US20020026217A1 (en) 2000-04-26 2002-02-28 Steven Baker Apparatus and method for repair of perigraft flow
US6729356B1 (en) 2000-04-27 2004-05-04 Endovascular Technologies, Inc. Endovascular graft for providing a seal with vasculature
US6692486B2 (en) 2000-05-10 2004-02-17 Minnesota Medical Physics, Llc Apparatus and method for treatment of cerebral aneurysms, arterial-vascular malformations and arterial fistulas
US6964667B2 (en) 2000-06-23 2005-11-15 Sdgi Holdings, Inc. Formed in place fixation system with thermal acceleration
US6773454B2 (en) 2000-08-02 2004-08-10 Michael H. Wholey Tapered endovascular stent graft and method of treating abdominal aortic aneurysms and distal iliac aneurysms
US20020169497A1 (en) 2001-01-02 2002-11-14 Petra Wholey Endovascular stent system and method of providing aneurysm embolization
US6776771B2 (en) 2000-09-14 2004-08-17 Tuborg Engineering Adaptive balloon with improved flexibility
US6945989B1 (en) 2000-09-18 2005-09-20 Endotex Interventional Systems, Inc. Apparatus for delivering endoluminal prostheses and methods of making and using them
US6695833B1 (en) 2000-09-27 2004-02-24 Nellix, Inc. Vascular stent-graft apparatus and forming method
US6730119B1 (en) 2000-10-06 2004-05-04 Board Of Regents Of The University Of Texas System Percutaneous implantation of partially covered stents in aneurysmally dilated arterial segments with subsequent embolization and obliteration of the aneurysm cavity
US6579301B1 (en) 2000-11-17 2003-06-17 Syntheon, Llc Intragastric balloon device adapted to be repeatedly varied in volume without external assistance
US6645242B1 (en) 2000-12-11 2003-11-11 Stephen F. Quinn Bifurcated side-access intravascular stent graft
US6623452B2 (en) 2000-12-19 2003-09-23 Scimed Life Systems, Inc. Drug delivery catheter having a highly compliant balloon with infusion holes
US6547804B2 (en) 2000-12-27 2003-04-15 Scimed Life Systems, Inc. Selectively permeable highly distensible occlusion balloon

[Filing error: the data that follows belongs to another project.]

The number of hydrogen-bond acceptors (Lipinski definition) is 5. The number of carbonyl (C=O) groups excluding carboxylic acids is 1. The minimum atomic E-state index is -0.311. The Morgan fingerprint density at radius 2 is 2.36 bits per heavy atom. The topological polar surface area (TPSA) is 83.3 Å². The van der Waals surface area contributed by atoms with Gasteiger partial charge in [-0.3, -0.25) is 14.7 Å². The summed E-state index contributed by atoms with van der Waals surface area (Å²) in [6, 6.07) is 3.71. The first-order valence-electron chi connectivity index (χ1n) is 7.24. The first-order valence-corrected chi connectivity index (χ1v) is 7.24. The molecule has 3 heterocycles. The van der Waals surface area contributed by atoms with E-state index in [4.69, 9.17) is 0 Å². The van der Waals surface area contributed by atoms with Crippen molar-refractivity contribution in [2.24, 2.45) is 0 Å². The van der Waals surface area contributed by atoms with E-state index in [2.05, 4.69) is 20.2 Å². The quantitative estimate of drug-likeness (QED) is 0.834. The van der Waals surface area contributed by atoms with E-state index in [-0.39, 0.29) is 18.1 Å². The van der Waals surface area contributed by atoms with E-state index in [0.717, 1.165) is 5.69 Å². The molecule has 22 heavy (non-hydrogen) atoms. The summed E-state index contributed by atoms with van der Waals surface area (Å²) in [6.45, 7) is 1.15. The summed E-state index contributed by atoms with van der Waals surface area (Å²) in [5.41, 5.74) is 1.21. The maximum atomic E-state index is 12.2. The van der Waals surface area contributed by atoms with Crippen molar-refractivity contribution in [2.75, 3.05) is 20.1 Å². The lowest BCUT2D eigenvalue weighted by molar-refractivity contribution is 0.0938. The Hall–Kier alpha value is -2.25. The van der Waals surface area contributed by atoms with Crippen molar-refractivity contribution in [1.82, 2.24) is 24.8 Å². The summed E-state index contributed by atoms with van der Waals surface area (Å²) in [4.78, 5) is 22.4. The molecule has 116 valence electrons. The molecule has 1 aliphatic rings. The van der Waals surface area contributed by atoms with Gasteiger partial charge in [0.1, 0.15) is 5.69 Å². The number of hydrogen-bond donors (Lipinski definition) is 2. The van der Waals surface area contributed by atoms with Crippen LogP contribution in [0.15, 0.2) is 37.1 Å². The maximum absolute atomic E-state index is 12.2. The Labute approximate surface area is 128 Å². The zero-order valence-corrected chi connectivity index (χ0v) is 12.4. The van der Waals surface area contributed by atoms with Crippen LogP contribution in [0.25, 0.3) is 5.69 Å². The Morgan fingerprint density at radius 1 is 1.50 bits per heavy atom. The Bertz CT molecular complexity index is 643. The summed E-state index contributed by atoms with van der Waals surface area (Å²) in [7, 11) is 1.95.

US6918925B2 (en) 2001-03-23 2005-07-19 Hassan Tehrani Branched aortic arch stent graft and method of deployment
AU2002248765B2 (en) 2001-03-28 2006-11-30 Cook Medical Technologies Llc Modular stent graft assembly and use thereof
US6761733B2 (en) 2001-04-11 2004-07-13 Trivascular, Inc. Delivery system and method for bifurcated endovascular graft
US6733521B2 (en) 2001-04-11 2004-05-11 Trivascular, Inc. Delivery system and method for endovascular graft
US7175651B2 (en) 2001-07-06 2007-02-13 Andrew Kerr Stent/graft assembly
US6969373B2 (en) 2001-04-13 2005-11-29 Tricardia, Llc Syringe system
US6796960B2 (en) 2001-05-04 2004-09-28 Wit Ip Corporation Low thermal resistance elastic sleeves for medical device balloons
US6890303B2 (en) 2001-05-31 2005-05-10 Matthew Joseph Fitz Implantable device for monitoring aneurysm sac parameters
GB0114918D0 (en) 2001-06-19 2001-08-08 Vortex Innovation Ltd Devices for repairing aneurysms
AU2002315223A1 (en) 2001-06-19 2003-01-02 Eva Corporation Positioning apparatus for use in repairing a vessel
US20030014075A1 (en) 2001-07-16 2003-01-16 Microvention, Inc. Methods, materials and apparatus for deterring or preventing endoleaks following endovascular graft implanation
US9861517B2 (en) 2001-07-26 2018-01-09 Cook Medical Technologies Llc Vessel closure member, delivery apparatus, and method of inserting the member
US20030028209A1 (en) 2001-07-31 2003-02-06 Clifford Teoh Expandable body cavity liner device
US7192441B2 (en) 2001-10-16 2007-03-20 Scimed Life Systems, Inc. Aortic artery aneurysm endovascular prosthesis
AU2002336650B2 (en) 2001-10-25 2008-06-05 Emory University Catheter for modified perfusion
AUPR847201A0 (en) 2001-10-26 2001-11-15 Cook Incorporated Endoluminal graft
US6958051B2 (en) 2001-10-29 2005-10-25 Scimed Life Systems, Inc. Dual balloon valve control with pressure indicator
US20060292206A1 (en) 2001-11-26 2006-12-28 Kim Steven W Devices and methods for treatment of vascular aneurysms
US6746465B2 (en) 2001-12-14 2004-06-08 The Regents Of The University Of California Catheter based balloon for therapy modification and positioning of tissue
AU2002360765C1 (en) 2001-12-20 2009-06-11 Trivascular, Inc. Advanced endovascular graft
US7147661B2 (en) 2001-12-20 2006-12-12 Boston Scientific Santa Rosa Corp. Radially expandable stent
FR2834199B1 (en) 2001-12-27 2004-10-15 Doron Carmi Endoprosthesis adapted to endoluminal middle
US7326237B2 (en) 2002-01-08 2008-02-05 Cordis Corporation Supra-renal anchoring prosthesis